For labour intensive BioInformatics processing
July 20th 2001 / February 11, 2005
Prithwis Mukerjee, Ph.D.
India has become a favourite destination for multinational companies setting up back-offices for large volume data processing activities. This involves creating a world class computing infrastructure that is used by a large number of low cost resources to churn out a high volume of repetitive transactions based on data collected, electronically or physically, at high cost client locations. The people who perform these transactions are not highly skilled, but they work under the supervision of very experienced and knowledgeable supervisors and with the help of detailed instruction sheets and easy to use enabling technology. This model can be extended into the area of biological data processing.
Contemporary research in the area of life sciences has revealed the need for extensive usage of computers for ultra large volume data processing. The sequencing of the human and other genomes and the subsequent mapping of individual nucleotides sequences to specific genes and then to the corresponding
proteins are some of the more glamorous examples of these requirements. However there are other areas, for example in the area of processing of clinical field trial data that are equally important but not so well publicized.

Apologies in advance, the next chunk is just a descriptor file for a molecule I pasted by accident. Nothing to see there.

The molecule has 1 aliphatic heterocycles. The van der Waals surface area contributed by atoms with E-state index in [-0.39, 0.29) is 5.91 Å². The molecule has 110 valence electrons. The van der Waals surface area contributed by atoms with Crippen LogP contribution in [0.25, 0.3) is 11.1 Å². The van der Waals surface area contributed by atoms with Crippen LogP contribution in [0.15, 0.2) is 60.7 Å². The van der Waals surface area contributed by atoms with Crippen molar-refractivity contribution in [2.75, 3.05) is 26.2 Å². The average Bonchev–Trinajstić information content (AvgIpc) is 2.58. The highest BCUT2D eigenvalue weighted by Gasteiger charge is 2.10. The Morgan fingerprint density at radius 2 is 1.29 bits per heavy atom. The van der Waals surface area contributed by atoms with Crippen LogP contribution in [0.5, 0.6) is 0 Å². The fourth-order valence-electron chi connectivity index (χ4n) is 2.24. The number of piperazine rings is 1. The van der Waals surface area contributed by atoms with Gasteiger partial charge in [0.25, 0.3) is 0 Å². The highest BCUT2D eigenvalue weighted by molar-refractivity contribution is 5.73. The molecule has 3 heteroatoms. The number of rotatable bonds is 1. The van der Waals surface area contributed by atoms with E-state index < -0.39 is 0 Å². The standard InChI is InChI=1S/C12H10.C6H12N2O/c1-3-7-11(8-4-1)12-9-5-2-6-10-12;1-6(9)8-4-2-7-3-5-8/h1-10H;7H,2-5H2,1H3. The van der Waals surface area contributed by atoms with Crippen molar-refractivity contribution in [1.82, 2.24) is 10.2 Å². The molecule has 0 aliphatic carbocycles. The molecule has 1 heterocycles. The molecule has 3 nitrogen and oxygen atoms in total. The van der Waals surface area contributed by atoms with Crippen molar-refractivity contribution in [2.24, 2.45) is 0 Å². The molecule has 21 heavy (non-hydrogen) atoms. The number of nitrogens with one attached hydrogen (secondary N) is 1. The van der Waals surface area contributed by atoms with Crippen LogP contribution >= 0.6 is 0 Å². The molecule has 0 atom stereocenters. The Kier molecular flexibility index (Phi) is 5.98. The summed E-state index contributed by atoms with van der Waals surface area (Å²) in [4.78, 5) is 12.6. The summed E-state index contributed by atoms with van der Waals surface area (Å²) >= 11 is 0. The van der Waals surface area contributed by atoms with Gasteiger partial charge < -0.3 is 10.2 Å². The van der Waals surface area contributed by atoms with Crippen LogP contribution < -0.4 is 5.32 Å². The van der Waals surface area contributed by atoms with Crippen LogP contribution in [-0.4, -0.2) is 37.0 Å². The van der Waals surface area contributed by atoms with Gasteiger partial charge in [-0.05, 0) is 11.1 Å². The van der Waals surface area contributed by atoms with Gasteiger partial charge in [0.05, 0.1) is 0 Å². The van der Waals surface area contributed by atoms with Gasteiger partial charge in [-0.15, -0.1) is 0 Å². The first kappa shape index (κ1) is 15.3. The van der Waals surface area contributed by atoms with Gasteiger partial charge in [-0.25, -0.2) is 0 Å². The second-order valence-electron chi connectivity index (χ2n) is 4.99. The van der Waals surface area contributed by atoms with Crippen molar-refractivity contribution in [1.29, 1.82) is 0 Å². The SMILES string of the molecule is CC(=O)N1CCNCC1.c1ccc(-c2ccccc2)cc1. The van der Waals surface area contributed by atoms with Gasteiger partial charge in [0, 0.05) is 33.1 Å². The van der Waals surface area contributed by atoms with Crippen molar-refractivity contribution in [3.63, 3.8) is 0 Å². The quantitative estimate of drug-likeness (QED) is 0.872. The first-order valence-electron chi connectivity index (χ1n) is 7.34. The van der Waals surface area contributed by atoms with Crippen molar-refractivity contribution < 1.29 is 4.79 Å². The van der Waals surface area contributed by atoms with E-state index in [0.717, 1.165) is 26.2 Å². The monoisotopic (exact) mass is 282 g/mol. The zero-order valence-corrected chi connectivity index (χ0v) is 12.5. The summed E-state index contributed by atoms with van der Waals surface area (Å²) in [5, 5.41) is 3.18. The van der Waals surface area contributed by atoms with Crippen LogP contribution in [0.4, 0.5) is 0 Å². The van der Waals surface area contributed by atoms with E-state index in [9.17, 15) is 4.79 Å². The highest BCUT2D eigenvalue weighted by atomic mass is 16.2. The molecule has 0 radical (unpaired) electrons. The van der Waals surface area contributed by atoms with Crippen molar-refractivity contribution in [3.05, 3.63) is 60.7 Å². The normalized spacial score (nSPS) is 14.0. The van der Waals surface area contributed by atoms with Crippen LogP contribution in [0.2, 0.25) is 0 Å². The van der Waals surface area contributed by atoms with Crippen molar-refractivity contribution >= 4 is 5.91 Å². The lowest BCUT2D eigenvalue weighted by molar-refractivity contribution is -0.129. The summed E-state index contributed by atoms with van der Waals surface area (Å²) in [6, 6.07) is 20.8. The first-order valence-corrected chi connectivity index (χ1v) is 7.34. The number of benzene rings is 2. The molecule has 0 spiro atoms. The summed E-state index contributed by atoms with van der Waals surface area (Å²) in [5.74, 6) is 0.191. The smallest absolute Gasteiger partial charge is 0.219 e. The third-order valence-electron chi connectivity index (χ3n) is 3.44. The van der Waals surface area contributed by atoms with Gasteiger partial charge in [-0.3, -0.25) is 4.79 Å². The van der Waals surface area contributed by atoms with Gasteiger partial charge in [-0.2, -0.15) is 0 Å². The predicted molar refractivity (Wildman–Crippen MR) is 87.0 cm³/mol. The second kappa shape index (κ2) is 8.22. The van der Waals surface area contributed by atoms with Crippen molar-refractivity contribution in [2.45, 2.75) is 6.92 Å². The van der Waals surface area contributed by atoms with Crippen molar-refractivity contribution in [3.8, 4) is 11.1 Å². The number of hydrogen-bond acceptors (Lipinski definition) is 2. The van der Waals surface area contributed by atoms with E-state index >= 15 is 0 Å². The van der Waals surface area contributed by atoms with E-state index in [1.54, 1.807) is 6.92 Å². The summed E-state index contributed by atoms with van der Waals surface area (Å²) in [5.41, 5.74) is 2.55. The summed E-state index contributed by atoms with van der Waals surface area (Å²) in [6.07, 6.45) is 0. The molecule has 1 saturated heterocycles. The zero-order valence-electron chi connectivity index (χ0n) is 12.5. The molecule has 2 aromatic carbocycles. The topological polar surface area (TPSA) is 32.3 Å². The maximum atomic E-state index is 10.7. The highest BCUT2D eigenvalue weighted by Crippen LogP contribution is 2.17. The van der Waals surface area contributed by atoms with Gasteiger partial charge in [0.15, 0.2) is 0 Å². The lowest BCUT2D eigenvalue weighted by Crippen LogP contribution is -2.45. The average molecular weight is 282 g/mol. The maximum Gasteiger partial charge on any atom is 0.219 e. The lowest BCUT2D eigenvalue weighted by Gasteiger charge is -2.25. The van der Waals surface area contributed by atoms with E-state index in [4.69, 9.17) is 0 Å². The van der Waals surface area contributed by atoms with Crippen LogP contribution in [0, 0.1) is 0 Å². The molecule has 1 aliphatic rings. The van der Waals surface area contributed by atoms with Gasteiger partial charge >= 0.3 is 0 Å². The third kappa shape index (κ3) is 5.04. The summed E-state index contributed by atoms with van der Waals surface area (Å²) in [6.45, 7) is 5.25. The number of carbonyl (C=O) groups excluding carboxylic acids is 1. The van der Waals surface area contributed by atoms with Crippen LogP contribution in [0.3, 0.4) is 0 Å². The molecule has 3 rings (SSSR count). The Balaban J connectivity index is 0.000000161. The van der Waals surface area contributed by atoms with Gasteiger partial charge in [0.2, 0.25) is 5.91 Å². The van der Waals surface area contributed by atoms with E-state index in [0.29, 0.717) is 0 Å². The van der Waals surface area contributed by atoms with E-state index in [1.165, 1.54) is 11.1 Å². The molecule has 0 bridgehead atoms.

Software tools for performing these tasks are very often already available or under development and refinement in more “advanced” research environments. However few, if at all any, of these tools allow a fully automated process and generate a complete and self-sufficient result. Instead, most of these tools, like BLAST, FASTA etc [in this case, from the world of genome sequencing …] do a part of the work and leave the result in a stage that needs some more human [ intelligent ? ] intervention. This human intervention calls for two kind of skills, first a low end “technician” grade skill to do some preliminary spade work – to weed out inconsequent and otherwise irrelevant results, followed by a high grade “deep” skill that results in a fundamental decision point. The closest analogy would be a pathological laboratory where the technician does the initial work that is then “signed off” by a qualified and licensed medical practitioner. The pathology laboratory is a “wet lab” for in-vivo or in-vitro activities, whereas the model that is presented here is a “dry lab” for in-silico activities.
The volume of work associated with many of the problems is extremely large and this is where India has an advantage. The “low end” work could be done in India by an army of adequately trained technicians under the tight supervision and guidance of a small number skilled biotechnology professionals. Considering the difference in salary levels between India and the industrialized countries, the cost advantage would be significant – in fact it would be on par with the corresponding advantages enjoyed by Indian software companies. The cost difference multiplied by the potential volume of work is the value proposition.